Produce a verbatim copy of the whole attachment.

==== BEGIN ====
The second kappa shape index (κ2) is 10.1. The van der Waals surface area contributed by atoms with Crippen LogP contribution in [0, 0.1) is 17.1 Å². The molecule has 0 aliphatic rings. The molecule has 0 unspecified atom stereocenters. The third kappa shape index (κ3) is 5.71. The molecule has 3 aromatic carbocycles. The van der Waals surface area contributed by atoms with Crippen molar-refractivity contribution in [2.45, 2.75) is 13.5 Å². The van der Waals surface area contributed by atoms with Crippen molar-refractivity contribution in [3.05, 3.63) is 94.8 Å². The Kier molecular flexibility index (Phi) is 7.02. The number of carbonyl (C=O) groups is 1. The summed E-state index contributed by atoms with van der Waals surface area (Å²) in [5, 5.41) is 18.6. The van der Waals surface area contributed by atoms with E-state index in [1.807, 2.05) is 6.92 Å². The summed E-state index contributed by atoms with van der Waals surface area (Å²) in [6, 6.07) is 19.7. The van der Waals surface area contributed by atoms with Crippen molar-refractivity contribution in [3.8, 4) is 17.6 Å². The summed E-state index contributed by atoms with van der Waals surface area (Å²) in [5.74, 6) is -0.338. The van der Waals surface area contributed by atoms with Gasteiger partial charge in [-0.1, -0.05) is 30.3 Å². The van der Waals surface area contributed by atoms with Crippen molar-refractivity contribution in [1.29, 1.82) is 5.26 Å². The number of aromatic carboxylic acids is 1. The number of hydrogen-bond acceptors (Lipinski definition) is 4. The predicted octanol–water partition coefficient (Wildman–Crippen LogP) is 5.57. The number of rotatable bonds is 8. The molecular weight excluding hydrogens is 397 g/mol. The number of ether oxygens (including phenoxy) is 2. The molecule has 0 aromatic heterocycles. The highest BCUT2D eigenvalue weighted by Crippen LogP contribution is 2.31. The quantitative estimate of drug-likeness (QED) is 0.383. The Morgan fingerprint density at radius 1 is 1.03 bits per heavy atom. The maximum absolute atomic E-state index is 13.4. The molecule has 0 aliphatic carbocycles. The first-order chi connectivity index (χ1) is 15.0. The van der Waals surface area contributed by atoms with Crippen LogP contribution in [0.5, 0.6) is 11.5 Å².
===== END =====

The second kappa shape index (κ2) is 10.1. The van der Waals surface area contributed by atoms with Crippen LogP contribution in [0, 0.1) is 17.1 Å². The molecule has 0 aliphatic rings. The molecule has 0 unspecified atom stereocenters. The third kappa shape index (κ3) is 5.71. The molecule has 3 aromatic carbocycles. The van der Waals surface area contributed by atoms with Crippen molar-refractivity contribution in [2.45, 2.75) is 13.5 Å². The van der Waals surface area contributed by atoms with Crippen molar-refractivity contribution in [3.05, 3.63) is 94.8 Å². The Kier molecular flexibility index (Phi) is 7.02. The number of carbonyl (C=O) groups is 1. The summed E-state index contributed by atoms with van der Waals surface area (Å²) in [5, 5.41) is 18.6. The van der Waals surface area contributed by atoms with E-state index in [1.807, 2.05) is 6.92 Å². The summed E-state index contributed by atoms with van der Waals surface area (Å²) in [6, 6.07) is 19.7. The van der Waals surface area contributed by atoms with Crippen molar-refractivity contribution in [3.8, 4) is 17.6 Å². The summed E-state index contributed by atoms with van der Waals surface area (Å²) in [5.74, 6) is -0.338. The van der Waals surface area contributed by atoms with Gasteiger partial charge in [-0.1, -0.05) is 30.3 Å². The van der Waals surface area contributed by atoms with Crippen molar-refractivity contribution in [1.29, 1.82) is 5.26 Å². The number of aromatic carboxylic acids is 1. The number of hydrogen-bond acceptors (Lipinski definition) is 4. The predicted octanol–water partition coefficient (Wildman–Crippen LogP) is 5.57. The number of rotatable bonds is 8. The molecular weight excluding hydrogens is 397 g/mol. The number of ether oxygens (including phenoxy) is 2. The molecule has 0 aromatic heterocycles. The highest BCUT2D eigenvalue weighted by Crippen LogP contribution is 2.31. The quantitative estimate of drug-likeness (QED) is 0.383. The Morgan fingerprint density at radius 1 is 1.03 bits per heavy atom. The maximum absolute atomic E-state index is 13.4. The molecule has 0 aliphatic carbocycles. The first-order chi connectivity index (χ1) is 15.0. The van der Waals surface area contributed by atoms with Crippen LogP contribution in [0.5, 0.6) is 11.5 Å².